4. Aaron Brooks declined with New Orleans from 2003 to 2005, and then joined the Raiders. He was an even bigger disaster there: he failed to reach 200 pass attempts, but produced career-low numbers and never played again in the NFL after 2006. Don Majkowski and his numbers dropped off with the Packers from ’89 to ’90 and then from ’90 to ’91; he entered ’92 as the starter, but was hurt early in the third game. That allowed Brett Favre to take the job and never look back. The Packers quarterback before the Majik Man also made the cut: Randy Wright saw his RANY/A drop off from ’86 to ’87 and then ’87 to ’88; he never played again in the NFL.

    Steve Grogan saw relatively modest drop offs in his RANY/A from ’79 to ’81; due to the strike and missing three games, he did not hit the 200 attempt cut-off in ’82, but he posted career-high efficiency numbers in ’82 and ’83. He’s our first success story. Pat Haden was excellent in 1977, declined in ’78, and then struggled at quarterback with the Rams in 1979; he lost the job to Vince Ferragamo, but after the ’80 season, Ferragamo went north to Canada. Haden played again in ’81, but posted career-low numbers. Haden started at least half his team’s games in five seasons, and incredibly, his ANY/A decreased in each year. And finally, Archie Manning saw his RANY/A drop from -0.1 in ’73 to -1.6 in ’74 and bottom out to -2.7 in ’75. He then missed all of ’76 due to shoulder surgery, but would turn in the best seasons of his career beginning in the late ’70s. He’s another promising sign, perhaps for Newton in particular, since both have been plagued with weak supporting casts. []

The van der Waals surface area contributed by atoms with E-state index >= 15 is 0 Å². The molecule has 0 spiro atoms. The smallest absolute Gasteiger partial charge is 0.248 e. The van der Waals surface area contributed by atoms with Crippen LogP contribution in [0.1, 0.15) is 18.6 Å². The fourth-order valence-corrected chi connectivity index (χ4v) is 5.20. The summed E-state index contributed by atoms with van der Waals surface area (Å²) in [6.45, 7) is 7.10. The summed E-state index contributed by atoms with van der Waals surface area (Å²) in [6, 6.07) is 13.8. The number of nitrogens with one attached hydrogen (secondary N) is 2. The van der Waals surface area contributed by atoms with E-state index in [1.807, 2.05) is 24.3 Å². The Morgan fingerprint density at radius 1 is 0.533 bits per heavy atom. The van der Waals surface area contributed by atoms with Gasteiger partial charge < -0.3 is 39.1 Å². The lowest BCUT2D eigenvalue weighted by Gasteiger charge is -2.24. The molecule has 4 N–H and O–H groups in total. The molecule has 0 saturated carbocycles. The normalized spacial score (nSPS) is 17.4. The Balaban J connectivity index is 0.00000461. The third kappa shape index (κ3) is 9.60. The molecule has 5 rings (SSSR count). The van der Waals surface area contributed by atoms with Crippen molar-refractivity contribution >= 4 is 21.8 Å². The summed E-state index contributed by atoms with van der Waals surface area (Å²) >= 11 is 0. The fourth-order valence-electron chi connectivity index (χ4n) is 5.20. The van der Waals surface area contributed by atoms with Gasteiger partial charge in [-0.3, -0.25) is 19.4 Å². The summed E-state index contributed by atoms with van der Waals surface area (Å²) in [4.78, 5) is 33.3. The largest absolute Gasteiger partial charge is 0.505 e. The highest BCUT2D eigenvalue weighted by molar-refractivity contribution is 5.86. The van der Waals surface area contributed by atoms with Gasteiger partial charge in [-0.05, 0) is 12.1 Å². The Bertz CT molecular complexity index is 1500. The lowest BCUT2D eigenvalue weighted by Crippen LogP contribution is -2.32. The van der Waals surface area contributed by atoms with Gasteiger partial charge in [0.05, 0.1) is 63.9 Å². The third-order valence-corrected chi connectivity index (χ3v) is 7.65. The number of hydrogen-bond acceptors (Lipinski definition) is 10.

5. Was on Baltimore in Year N+1. []
  6. Was on San Diego in Year N+1. []
  • Dan

    It’s interesting that the downward trend seems to be completely irrelevant for this set of 10 QBs. Year N+1 performance was (on average) almost exactly equal to the average performance over years N-2, N-1, and N. The 3-year average was +0.29 RANY/A, and then year N+1 was +0.32 RANY/A.

    • James

      Regression to the mean strikes again!

  • James

    Seems like it’s a good sign that all 3 QBs are still on their original team and two are still solidly viewed as the starter. The QBs that switched teams, particularly those that are in footnote 6, did extremely poorly. Still, that’s another hit against Griffin as they have already tried to replace him like Wright, Majkowski, and Haden.

  • Richie

    I’m not sure if there is a way to back this up analytically, but my impression is that Kaepernick and Griffin put together some good passing seasons because their threat to the run the ball was so great that it opened up the passing game. (Although a lot of that impression is based on Kaepernick shredding the Packers in the playoffs a couple times, which isn’t represented above.)